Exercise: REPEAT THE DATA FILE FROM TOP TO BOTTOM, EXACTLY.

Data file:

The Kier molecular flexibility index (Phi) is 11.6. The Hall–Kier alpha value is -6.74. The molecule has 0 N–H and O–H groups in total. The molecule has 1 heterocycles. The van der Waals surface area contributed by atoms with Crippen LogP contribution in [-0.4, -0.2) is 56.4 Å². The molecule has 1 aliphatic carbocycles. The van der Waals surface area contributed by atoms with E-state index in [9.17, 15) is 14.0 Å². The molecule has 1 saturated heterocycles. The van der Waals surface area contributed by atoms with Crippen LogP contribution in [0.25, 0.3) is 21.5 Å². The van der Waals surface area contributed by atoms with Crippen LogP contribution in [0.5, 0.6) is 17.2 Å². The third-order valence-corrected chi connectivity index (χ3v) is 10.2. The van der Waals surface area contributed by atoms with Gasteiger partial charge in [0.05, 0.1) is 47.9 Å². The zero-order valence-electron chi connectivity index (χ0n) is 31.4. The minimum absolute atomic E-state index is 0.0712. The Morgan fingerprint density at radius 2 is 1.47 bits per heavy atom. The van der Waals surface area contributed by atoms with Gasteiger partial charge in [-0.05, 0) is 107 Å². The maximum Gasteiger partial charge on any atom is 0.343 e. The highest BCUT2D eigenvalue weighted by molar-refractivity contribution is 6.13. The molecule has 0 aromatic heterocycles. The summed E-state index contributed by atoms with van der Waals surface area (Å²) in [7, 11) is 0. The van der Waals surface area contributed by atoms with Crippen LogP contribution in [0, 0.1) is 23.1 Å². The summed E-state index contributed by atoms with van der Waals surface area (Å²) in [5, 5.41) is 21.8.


The Kier molecular flexibility index (Phi) is 11.6. The Hall–Kier alpha value is -6.74. The molecule has 0 N–H and O–H groups in total. The molecule has 1 heterocycles. The van der Waals surface area contributed by atoms with Crippen LogP contribution in [-0.4, -0.2) is 56.4 Å². The molecule has 1 aliphatic carbocycles. The van der Waals surface area contributed by atoms with E-state index in [9.17, 15) is 14.0 Å². The molecule has 1 saturated heterocycles. The van der Waals surface area contributed by atoms with Crippen LogP contribution in [0.25, 0.3) is 21.5 Å². The van der Waals surface area contributed by atoms with Crippen LogP contribution in [0.5, 0.6) is 17.2 Å². The third-order valence-corrected chi connectivity index (χ3v) is 10.2. The van der Waals surface area contributed by atoms with Gasteiger partial charge in [0.05, 0.1) is 47.9 Å². The zero-order valence-electron chi connectivity index (χ0n) is 31.4. The minimum absolute atomic E-state index is 0.0712. The Morgan fingerprint density at radius 2 is 1.47 bits per heavy atom. The van der Waals surface area contributed by atoms with Gasteiger partial charge in [-0.05, 0) is 107 Å². The maximum Gasteiger partial charge on any atom is 0.343 e. The highest BCUT2D eigenvalue weighted by molar-refractivity contribution is 6.13. The molecule has 0 aromatic heterocycles. The summed E-state index contributed by atoms with van der Waals surface area (Å²) in [7, 11) is 0. The van der Waals surface area contributed by atoms with Crippen LogP contribution in [0, 0.1) is 23.1 Å². The summed E-state index contributed by atoms with van der Waals surface area (Å²) in [5, 5.41) is 21.8.